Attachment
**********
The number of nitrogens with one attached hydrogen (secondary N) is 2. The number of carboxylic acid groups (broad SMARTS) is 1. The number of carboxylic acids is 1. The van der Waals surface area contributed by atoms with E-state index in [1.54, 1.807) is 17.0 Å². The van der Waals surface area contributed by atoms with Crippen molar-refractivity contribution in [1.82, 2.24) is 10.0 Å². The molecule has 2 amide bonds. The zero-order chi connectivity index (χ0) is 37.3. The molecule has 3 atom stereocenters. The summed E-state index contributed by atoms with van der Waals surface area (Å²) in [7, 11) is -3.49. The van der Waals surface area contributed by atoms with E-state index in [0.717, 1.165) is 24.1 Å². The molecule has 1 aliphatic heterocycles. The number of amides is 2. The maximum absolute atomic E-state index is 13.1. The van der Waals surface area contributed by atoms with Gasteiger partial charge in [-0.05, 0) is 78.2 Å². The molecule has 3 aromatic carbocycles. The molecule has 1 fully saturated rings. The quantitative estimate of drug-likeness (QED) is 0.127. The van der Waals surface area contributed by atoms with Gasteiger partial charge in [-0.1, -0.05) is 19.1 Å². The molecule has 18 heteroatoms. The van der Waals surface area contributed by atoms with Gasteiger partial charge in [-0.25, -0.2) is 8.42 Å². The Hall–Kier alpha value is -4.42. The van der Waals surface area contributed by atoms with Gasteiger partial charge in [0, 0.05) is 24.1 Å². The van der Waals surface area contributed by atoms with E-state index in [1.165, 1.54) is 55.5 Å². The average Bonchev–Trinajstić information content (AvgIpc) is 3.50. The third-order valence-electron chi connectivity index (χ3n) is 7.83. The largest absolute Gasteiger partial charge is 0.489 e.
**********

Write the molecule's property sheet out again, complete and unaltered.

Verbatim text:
The number of nitrogens with one attached hydrogen (secondary N) is 2. The number of carboxylic acid groups (broad SMARTS) is 1. The number of carboxylic acids is 1. The van der Waals surface area contributed by atoms with E-state index in [1.54, 1.807) is 17.0 Å². The van der Waals surface area contributed by atoms with Crippen molar-refractivity contribution in [1.82, 2.24) is 10.0 Å². The molecule has 2 amide bonds. The zero-order chi connectivity index (χ0) is 37.3. The molecule has 3 atom stereocenters. The summed E-state index contributed by atoms with van der Waals surface area (Å²) in [7, 11) is -3.49. The van der Waals surface area contributed by atoms with E-state index in [0.717, 1.165) is 24.1 Å². The molecule has 1 aliphatic heterocycles. The number of amides is 2. The maximum absolute atomic E-state index is 13.1. The van der Waals surface area contributed by atoms with Gasteiger partial charge in [-0.05, 0) is 78.2 Å². The molecule has 3 aromatic carbocycles. The molecule has 1 fully saturated rings. The quantitative estimate of drug-likeness (QED) is 0.127. The van der Waals surface area contributed by atoms with Gasteiger partial charge in [-0.1, -0.05) is 19.1 Å². The molecule has 18 heteroatoms. The van der Waals surface area contributed by atoms with Gasteiger partial charge in [-0.25, -0.2) is 8.42 Å². The Hall–Kier alpha value is -4.42. The van der Waals surface area contributed by atoms with Gasteiger partial charge in [0, 0.05) is 24.1 Å². The van der Waals surface area contributed by atoms with E-state index in [1.165, 1.54) is 55.5 Å². The average Bonchev–Trinajstić information content (AvgIpc) is 3.50. The third-order valence-electron chi connectivity index (χ3n) is 7.83. The largest absolute Gasteiger partial charge is 0.489 e.